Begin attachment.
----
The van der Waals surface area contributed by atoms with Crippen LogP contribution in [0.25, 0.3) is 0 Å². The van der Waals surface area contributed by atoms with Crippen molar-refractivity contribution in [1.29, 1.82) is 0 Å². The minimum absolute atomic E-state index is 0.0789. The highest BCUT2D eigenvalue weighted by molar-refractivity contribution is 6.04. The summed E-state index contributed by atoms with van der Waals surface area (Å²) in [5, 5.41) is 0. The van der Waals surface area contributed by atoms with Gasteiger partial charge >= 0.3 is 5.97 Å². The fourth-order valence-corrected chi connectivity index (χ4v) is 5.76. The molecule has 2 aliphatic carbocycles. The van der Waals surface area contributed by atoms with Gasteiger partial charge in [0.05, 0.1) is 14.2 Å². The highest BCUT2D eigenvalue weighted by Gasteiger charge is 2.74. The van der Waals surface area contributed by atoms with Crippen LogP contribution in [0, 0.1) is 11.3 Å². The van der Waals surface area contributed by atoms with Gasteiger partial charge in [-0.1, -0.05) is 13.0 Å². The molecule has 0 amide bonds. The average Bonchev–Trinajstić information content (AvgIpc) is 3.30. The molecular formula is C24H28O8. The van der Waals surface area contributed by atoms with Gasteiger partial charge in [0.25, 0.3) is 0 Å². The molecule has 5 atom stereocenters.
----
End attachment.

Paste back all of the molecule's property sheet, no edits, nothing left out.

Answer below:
The van der Waals surface area contributed by atoms with Crippen LogP contribution in [0.25, 0.3) is 0 Å². The van der Waals surface area contributed by atoms with Crippen molar-refractivity contribution in [1.29, 1.82) is 0 Å². The minimum absolute atomic E-state index is 0.0789. The highest BCUT2D eigenvalue weighted by molar-refractivity contribution is 6.04. The summed E-state index contributed by atoms with van der Waals surface area (Å²) in [5, 5.41) is 0. The van der Waals surface area contributed by atoms with Gasteiger partial charge >= 0.3 is 5.97 Å². The fourth-order valence-corrected chi connectivity index (χ4v) is 5.76. The molecule has 2 aliphatic carbocycles. The van der Waals surface area contributed by atoms with Gasteiger partial charge in [0.05, 0.1) is 14.2 Å². The highest BCUT2D eigenvalue weighted by Gasteiger charge is 2.74. The van der Waals surface area contributed by atoms with Crippen LogP contribution in [0, 0.1) is 11.3 Å². The van der Waals surface area contributed by atoms with Gasteiger partial charge in [-0.1, -0.05) is 13.0 Å². The molecule has 0 amide bonds. The average Bonchev–Trinajstić information content (AvgIpc) is 3.30. The molecular formula is C24H28O8. The van der Waals surface area contributed by atoms with Gasteiger partial charge in [0.25, 0.3) is 0 Å². The molecule has 5 atom stereocenters.